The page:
With the opening of a new Iraqi dining facility, featuring menu selections like kebabs, samoon-a flat bread-and baklava, the ability to prepare food safely is paramount.
The Iraqi air force opened a new DFAC, with its greatly expanded food service capability, and served its first meal, May 5, thanks in great part to the Coalition Air Force Training Team advisors assigned to the 521st Air Expeditionary Advisory Squadron here.
Food not properly prepared can cause life-threatening illnesses and infections. To fight that threat, Airmen here are providing a stronger public health system for Iraqi airmen by training them to perform food service facility inspections.
Master Sgt. Amy Swanger, an independent duty medical technician for the Coalition Air Force Training Team, recognized there wasn't a program in place for Iraqis to conduct food service inspections.
Because of the Iraqi airmen's inexperience in public health standards, the State College, Pa., native, deployed from Elmendorf AFB, Alaska, knew the public health standards needed to be enforced.
"Because these guys don't have any training on food service facility inspections, they were missing a lot of things," she said, referring to food preparation regulations. "They knew little about what they were looking at; they didn't know what kinds of questions to ask."
Sgt. Swanger said she took essential items from the U.S. Food Code, which is what Air Force Public Health offices use when inspecting U.S. and AAFES food service facilities, removed culturally sensitive material, and created a training program for the Airmen.
At the old Iraqi air force dining facility, she showed Iraqi medical technicians how to recognize problems that occurred in food management.
"I would have them show me what's wrong there; what's wrong with the bags of rice being stored and what to look for while inspecting canned goods," she said. "We went step-by-step using the new critical food list."
Sgt. Swanger partnered with a 506th Expeditionary Medical Squadron public health official to allow the Iraqi medical technicians into the kitchens of AAFES food facilities for on-the-job training.
"This training gives them a visual point of reference for what a facility is supposed to look like," she said.
Sgt. Swanger reviewed some of the essential procedures in the training environment: safe temperatures for hot and cold food; parts per million for a bleach sanitizing solution; and how food and kitchen equipment should be cleaned and stored.
She said she thinks her training program is a small piece of a much larger picture in public health, but it is essential for the well-being of the Iraqi Air Force. Without the program, a lapse in proper food preparation could yield deadly results.
Sgt. Swanger said people can contract a wide variety food borne illnesses such as hepatitis, typhoid and cholera from food if they aren't careful. "Any kind of fecal, oral and transmittable diseases like salmonella can occur when people aren't properly trained."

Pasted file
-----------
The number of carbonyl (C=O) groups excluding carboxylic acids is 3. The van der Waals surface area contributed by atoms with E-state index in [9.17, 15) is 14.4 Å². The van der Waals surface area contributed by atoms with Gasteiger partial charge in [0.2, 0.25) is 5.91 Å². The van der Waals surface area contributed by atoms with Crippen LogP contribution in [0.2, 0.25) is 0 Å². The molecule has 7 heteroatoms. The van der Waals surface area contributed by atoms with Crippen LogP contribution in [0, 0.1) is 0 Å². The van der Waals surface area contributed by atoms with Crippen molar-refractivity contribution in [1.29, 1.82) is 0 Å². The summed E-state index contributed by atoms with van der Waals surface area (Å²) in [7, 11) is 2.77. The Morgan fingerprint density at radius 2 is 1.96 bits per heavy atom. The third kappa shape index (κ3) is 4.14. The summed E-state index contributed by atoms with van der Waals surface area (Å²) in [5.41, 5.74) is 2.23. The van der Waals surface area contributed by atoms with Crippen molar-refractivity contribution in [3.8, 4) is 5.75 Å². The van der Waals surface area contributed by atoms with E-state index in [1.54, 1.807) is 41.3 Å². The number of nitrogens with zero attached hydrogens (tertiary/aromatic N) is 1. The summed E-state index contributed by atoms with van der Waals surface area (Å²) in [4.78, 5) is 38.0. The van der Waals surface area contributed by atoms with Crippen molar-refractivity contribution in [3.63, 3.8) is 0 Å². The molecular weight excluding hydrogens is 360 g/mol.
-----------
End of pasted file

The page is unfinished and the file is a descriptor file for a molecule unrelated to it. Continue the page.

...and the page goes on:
Sgt. Swanger said these types of food-borne illnesses have a direct impact on troop strength.
"If you are in a military organization, everyone eats from one food service facility and there's an outbreak of typhoid, you can easily have a lot of people down," she said. "They are no longer able to complete their mission."
She told the Iraqi airmen that three things have saved more human lives and prevented more suffering than antibiotics and surgeries: clean water, clean food and immunizations.
This food program helps with that cause, she said. "In the history of human warfare, more people have died from diseases than combat injuries."
Iraqis can use their new-found knowledge to conduct public health food inspections in a new facility thanks to another Coalition Air Force Training Team Airman, whose work provided a better quality of life for his Iraqi counterparts.
Master Sgt. Jeffrey Sanders, CAFTT logistics advisor, oversaw the planning and construction of a new Iraqi dining facility, which can comfortably seat 260 Airmen, he said.
The new facility has more than four times the seating capacity of their old facility. With a larger kitchen, stocked with major appliances and cooking tools, Iraqis can use the accommodations and their public health food knowledge to prepare their fellow Airmen safe, traditional Iraqi meals.
"This is going to be the most modern Iraqi air force dining facility in the country," he said, adding he's happy that he can see all the hard work the Airmen put into the new facility.
"I look forward to the first shawarma meal served there," he said. Shawarma is a meat, especially beef, chicken, or lamb, that is roasted on a spit and wrapped in pita bread.
The Jacksonville, Fla., native, deployed from Shaw Air Force Base, S.C., had no doubt in his mind—despite not being a civil engineer--he could accomplish the task.
"I am from the old school where 'out of my realm' is not in my vocabulary," he said. The sergeant said once a task is started, failure isn't an option. The sergeant said he had help along the way and thinks the project was well worth the work.
|Date Posted:||05.30.2009 01:04|
This work, Coalition Air Force Training Team Airmen improve public health program, Dining Facility for Iraqi Air Force, by SSgt Jessica Lockoski, identified by DVIDS, is free of known copyright restrictions under U.S. copyright law.